By Kevin J. Anderson
ENEMIES & ALLIES takes us back to the Cold War, a setting the Batman and Superman will always feel natural in. Thankfully, this book contains nothing about the reverse course (aka what I was studying while I read the book). The focus is on Gotham, Metropolis, a gulag, and a Caribbean island. What connects these places? The machinations of Lex Luthor.
Since Lex is the big bad, most of the focus is on Superman. This makes me a little sad as the Batman and his rogues' gallery own my heart, but it worked for me because Kevin J. Anderson's characterization of Superman is stronger than his of the Batman. (I should note that there are many valid characterizations of both men, but as a fan of the Batman I have a characterization I am partial to, which is not the one Anderson chose to write.
Anyway, Bruce Wayne is pretending to be an uninterested playboy and Clark Kent is still trying to prove himself to Perry White and to Lois Lane. (Wonderfully, this ends up with him trying to write a column to the lovelorn. The subplot lasts just long enough to be entertaining without being annoying.) It's early in the mythos, so don't expect Robin or Power Girl to show up, though there are cameos by figures like Catwoman and the Penguin. (People not familiar with the comics won't feel lost. They serve their purpose and move on, whether you know their identity or not.)
To me, the story felt a little bare. Anderson wrote the characters competently but didn't explore anything new about the friendship of the Batman and Superman. I also feel like there could be some more play with the fact ENEMIES & ALLIES is a novel rather than a graphic novel. What can a novel do better? One of the great things about things like the DCAU is they explore what you can do artistically when you move the characters into a different medium. I think fans will enjoy ENEMIES & ALLIES, but it has the potential to be more.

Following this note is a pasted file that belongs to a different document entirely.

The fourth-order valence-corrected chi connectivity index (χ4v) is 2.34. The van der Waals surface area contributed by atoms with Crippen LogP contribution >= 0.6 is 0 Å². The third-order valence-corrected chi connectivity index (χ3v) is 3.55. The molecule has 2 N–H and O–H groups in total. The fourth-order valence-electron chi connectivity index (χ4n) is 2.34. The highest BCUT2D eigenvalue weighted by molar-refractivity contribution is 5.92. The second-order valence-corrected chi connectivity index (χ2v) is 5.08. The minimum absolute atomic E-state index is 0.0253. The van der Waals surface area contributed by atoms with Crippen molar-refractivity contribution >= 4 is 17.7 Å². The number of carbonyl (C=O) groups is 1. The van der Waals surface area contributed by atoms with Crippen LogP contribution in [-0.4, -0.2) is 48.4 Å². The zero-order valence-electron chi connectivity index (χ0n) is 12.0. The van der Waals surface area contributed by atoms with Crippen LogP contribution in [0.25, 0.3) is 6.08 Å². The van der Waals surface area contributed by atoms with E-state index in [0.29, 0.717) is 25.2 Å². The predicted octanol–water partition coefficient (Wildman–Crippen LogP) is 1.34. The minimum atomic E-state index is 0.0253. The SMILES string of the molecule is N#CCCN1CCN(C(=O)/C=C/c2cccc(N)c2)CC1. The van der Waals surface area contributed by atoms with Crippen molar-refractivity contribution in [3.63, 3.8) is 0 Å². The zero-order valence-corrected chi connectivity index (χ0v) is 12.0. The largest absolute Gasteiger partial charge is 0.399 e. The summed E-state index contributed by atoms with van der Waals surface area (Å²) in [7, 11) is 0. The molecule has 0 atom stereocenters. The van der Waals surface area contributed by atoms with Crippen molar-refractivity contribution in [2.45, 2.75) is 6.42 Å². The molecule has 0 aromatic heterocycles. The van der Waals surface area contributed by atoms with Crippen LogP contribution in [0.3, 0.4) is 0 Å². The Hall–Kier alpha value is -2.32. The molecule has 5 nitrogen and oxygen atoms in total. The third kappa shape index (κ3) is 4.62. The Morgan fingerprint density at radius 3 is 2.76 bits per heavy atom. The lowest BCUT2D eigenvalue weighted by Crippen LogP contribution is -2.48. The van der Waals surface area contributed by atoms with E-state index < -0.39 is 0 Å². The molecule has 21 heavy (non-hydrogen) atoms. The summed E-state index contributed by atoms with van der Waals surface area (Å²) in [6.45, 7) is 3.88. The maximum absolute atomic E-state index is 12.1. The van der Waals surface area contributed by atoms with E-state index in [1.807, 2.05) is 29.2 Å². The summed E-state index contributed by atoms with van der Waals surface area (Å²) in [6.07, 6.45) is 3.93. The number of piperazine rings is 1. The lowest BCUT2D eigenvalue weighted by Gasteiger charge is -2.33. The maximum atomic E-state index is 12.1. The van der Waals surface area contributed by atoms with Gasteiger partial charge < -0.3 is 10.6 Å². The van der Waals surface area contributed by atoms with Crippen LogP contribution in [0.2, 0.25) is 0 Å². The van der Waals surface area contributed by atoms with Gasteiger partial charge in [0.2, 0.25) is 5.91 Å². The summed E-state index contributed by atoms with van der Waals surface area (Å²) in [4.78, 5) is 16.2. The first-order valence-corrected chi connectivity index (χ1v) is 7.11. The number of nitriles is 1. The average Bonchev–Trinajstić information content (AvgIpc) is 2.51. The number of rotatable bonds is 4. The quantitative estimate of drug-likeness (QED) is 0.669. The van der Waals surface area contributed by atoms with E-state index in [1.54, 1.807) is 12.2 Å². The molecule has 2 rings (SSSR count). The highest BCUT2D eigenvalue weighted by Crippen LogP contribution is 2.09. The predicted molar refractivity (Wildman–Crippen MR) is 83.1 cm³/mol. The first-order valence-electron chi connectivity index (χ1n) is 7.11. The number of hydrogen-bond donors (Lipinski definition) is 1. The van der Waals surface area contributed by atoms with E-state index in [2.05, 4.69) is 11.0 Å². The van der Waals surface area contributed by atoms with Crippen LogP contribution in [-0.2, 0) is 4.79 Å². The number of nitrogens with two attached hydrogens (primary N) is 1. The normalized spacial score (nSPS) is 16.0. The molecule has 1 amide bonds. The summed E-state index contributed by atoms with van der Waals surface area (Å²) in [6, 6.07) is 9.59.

It is fun to go back to a world where Kryptonite is rare, instead of available on every street corner, in every corner you want. (I'm looking at you Smallville.) And, as I said before, the Cold War will always be a good time for these two to strut their stuff. There's detection, action, corporate struggles, and the American Way. It's an enjoyable story, but I'd recommend waiting for the paperback. At the hardcover price you could buy a trade of some of the best issues.
Kevin J. Anderson is also the author of THE LAST SON OF KRYPTON, as well as THE SEVEN SUNS SAGA, and the co-author of many DUNE prequels/sequels. (I first read several of his STAR WARS books.) His newest novel, THE EDGE OF THE WORLD, will be released soon. You can find out more on his MySpace and website.
One commenter will receive the 2008 FCBD edition of All Star Superman #1 by Grant Morrison and Frank Quitely. Contest ends Memorial Day. (As does this one.)